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Essays of Lim Boon Keng on Confucianism

RM80

Lim Boon Keng/Yan Chunbao
2015 World Scientific Publishing Co. Pte. Ltd.
Softcover, 23cm x 15cm, 259 pages
ISBN 9789814472784

Product Description

This book is a compilation of articles by Dr Lim Boon Keng, published from 1904 to 1917, and is the most representative of Dr Lim’s thoughts on Confucianism. Dr Lim was an outstanding thinker and an authority on Confucian history of Singapore. His approach towards Confucianism was as unique then as it is now, as it melded both the former with Christianity. Written in a simple and accessible manner in English and Chinese, this book will be of interest to anyone interested in knowing more about Confucianism. Incidentally, this book is the first bilingual version on Dr Lim Boon Keng’s thoughts on Confucianism.

Confucianism is full of human feelings with universal values. The idea of “self-cultivation, keep ones’ family in order, run the country well and peace will prevail” that is advocated by Confucianism is not only the code of conduct to cultivate one’s good moral character, it is also the cornerstone of domestic peace and racial harmony. Moreover, it is the guiding ideology on national education and developing patriotism. As this book’s translator Yan Chubao puts it, “I really hope the publication of this book can let us deeply cherish and pay tribute to Dr. Lim’s great contribution to the development of Confucianism. Furthermore, I also hope that with the help of this book, more people can better understand Confucianism. In addition, I earnestly hope the younger generations of Singaporeans who have strayed from traditional Chinese culture will retum to the fine traditions of Confucian through this book—whether by reading the graceful original English edition of Dr. Lim or by reading my translation, though it is not perfect.”

Dr. Lim’s main purpose in writing these articles was to introduce and infuse Confucian culture into those Babas who received English education in order to get them to come back to Confucian tradition again, as well as to introduce it to the ‘westerners’. Dr. Lim himself did not directly bring out the situation of Babas at that time. However, Professor Wolfgang Franke, a famous Sinologist who came from Germany and was appointed as a Visiting Professor in the University of Malaya for a long time, gave an insightful footnote to this problem: “The biggest shortcoming of Chinese people only receiving English education was that Chinese traditional culture was uprooted. Even if they received more than 13 years of English education, the education was still superficial. Only a handful of excellent students could thoroughly grasped the basic values of the western culture so as to replace their long lost Chinese culture. Unfortunately, most Chinese people were satisfied with their superficial English education because of job security which would lead to a comfortable life. Some of them might even become professionals—White Collars. Hence, not only were they proud of their English education, on the contrary, they despised those people who were Chinese educated. This kind of attitude and thought was caused by the Colonial era. However, these Chinese people who lived in the materialistic world lacked a stable culture and ethical standards. Even Malays had the Islam tradition as their humanity and morality foundation. However, some Chinese who received English education only knew the value of money. …Though they looked Chinese physically, however, culturally and spiritually, we could see that they were neither Chinese, Englishman, Indian nor Malays. Maybe they did not understand who really they were! …What seemed strange, however, was that many scholars did not realize the consequences of local Chinese people who were deprived of Chinese culture by receiving purely English education.”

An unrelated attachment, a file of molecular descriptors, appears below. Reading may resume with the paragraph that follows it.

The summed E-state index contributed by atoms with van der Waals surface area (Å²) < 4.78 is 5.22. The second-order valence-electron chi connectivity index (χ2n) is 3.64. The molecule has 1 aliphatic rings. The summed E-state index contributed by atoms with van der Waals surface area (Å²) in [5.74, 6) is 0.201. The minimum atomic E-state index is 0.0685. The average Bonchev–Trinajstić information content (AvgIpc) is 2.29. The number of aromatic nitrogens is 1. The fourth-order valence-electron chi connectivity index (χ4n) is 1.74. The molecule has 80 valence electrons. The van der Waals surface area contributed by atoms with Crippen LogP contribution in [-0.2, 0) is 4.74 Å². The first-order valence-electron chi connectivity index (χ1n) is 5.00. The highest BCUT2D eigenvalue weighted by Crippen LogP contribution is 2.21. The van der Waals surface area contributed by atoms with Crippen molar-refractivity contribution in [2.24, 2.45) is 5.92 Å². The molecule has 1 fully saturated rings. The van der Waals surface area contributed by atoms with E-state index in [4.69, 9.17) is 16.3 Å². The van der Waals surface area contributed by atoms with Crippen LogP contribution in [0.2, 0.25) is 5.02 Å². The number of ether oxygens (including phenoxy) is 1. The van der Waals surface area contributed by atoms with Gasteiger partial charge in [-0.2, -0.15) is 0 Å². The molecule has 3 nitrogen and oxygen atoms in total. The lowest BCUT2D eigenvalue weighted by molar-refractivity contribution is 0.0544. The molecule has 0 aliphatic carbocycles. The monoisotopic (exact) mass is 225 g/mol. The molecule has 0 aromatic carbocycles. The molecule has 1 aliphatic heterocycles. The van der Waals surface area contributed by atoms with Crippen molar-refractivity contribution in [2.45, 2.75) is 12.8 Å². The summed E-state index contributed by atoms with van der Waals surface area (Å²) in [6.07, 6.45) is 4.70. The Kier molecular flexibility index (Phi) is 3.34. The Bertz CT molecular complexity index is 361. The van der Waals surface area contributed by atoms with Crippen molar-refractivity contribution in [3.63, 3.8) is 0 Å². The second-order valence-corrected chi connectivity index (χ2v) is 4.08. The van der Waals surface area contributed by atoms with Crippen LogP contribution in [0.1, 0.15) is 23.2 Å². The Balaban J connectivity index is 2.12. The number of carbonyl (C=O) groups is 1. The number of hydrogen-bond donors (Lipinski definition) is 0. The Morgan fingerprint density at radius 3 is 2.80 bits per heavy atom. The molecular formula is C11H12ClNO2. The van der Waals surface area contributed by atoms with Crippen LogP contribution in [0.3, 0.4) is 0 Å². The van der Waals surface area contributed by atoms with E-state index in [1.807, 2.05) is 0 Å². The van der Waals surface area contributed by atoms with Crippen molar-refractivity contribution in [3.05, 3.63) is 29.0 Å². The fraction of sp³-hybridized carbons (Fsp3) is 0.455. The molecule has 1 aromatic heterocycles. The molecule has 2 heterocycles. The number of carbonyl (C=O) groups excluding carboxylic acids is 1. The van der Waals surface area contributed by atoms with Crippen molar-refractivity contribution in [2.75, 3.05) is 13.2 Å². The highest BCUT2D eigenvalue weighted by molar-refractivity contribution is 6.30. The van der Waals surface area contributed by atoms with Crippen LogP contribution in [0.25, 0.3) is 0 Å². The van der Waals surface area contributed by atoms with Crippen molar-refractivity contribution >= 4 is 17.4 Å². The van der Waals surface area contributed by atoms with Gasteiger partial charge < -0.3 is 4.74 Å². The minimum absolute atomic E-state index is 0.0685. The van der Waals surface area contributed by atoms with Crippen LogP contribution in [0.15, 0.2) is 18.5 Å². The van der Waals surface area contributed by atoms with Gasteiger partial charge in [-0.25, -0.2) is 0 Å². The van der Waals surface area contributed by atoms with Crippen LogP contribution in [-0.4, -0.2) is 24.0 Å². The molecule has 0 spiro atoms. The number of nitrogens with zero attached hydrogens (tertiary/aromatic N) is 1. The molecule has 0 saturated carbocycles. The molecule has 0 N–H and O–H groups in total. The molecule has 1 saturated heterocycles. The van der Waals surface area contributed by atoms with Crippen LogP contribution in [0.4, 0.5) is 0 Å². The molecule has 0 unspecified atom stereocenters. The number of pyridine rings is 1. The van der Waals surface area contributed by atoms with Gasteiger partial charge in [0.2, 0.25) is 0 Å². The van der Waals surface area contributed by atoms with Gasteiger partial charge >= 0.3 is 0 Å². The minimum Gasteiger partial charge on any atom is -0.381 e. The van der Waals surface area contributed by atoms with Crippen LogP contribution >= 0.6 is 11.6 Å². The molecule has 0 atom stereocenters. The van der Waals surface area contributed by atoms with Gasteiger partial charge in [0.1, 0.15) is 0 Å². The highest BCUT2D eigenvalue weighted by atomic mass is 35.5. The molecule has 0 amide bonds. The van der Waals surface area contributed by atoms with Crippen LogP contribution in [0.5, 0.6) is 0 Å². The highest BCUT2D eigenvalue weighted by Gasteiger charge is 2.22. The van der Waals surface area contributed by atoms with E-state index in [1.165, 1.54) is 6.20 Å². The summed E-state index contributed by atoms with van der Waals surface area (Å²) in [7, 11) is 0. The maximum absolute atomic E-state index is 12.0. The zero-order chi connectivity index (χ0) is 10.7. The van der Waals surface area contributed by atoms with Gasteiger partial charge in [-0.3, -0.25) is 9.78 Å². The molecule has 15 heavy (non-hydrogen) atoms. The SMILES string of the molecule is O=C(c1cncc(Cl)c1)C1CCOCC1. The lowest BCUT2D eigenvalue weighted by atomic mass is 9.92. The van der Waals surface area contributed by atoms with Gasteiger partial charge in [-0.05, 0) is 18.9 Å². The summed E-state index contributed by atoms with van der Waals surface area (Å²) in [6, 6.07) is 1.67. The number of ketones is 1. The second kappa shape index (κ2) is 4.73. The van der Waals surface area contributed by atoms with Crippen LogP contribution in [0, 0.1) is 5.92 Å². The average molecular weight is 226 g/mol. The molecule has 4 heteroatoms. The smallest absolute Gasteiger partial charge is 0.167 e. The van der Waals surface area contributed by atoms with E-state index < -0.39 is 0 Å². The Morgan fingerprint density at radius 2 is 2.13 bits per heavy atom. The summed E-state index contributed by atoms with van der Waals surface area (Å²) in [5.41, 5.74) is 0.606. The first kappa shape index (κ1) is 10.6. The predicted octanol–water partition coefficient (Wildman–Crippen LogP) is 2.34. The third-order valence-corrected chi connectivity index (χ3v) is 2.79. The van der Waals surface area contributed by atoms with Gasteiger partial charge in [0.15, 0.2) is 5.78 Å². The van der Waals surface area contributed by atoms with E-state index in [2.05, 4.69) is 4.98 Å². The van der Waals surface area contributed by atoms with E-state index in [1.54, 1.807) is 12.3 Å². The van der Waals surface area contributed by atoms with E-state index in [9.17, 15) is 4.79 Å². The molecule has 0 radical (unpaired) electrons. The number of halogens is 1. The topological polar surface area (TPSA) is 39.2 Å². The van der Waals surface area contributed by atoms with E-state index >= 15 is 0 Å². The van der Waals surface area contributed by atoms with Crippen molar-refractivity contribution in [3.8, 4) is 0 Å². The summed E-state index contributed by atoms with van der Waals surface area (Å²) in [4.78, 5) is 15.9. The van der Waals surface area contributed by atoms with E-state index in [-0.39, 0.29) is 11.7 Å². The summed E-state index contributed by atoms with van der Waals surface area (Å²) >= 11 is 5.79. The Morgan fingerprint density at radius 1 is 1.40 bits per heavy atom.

About the author of Essays of Lim Boon Keng on Confucianism

Lim Boon Keng (1869–1957) studied at the University of Edinburgh, and upon returning to Singapore, passionately promoted Confucianism among his peers and even elevated it to a religion. Lim was a Straits-born ”Baba”,  someone who belonged to a cultural heritage totally different from Chinese culture. But he promoted Confucianism not because of ethnic nationalism or because he was discriminated against by the British; he did so because of  a self-conscious journey—through difficult Chinese classics such as Zuozhuan  (Commentary on History by Zuo) that he elegantly translated—in search of his Chinese cultural roots.

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Table of Contents

  • Confucian Cosmogony and Theism
  • 儒家的天道观
  • Confucian View of Human Nature
  • 儒家的人性观
  • The Basis of Confucian Ethics
  • 儒家的伦理基础
  • The Confucian Code of Filial Piety
  • 儒家的孝道观
  • The Confucian Cult
  • 儒家的祭拜仪式
  • The Confucian Ideal
  • 儒家的理想
  • The Confucian Doctrine of Brotherly Love
  • 儒家的兄弟观
  • The Status of Women Under a Confucian Regime
  • 儒家社会中妇女的身份地位
  • The Confucian Code of Conjugal Harmony
  • 儒家的婚姻观
  • The Confucian Ethics of Friendship
  • 儒家的交友之道
  • The Great War From the Confucian Point of View
  • 从儒家的观点和立场看世界大战

Additional Information

Weight 500 g
Dimensions 23 x 15 x 1.5 cm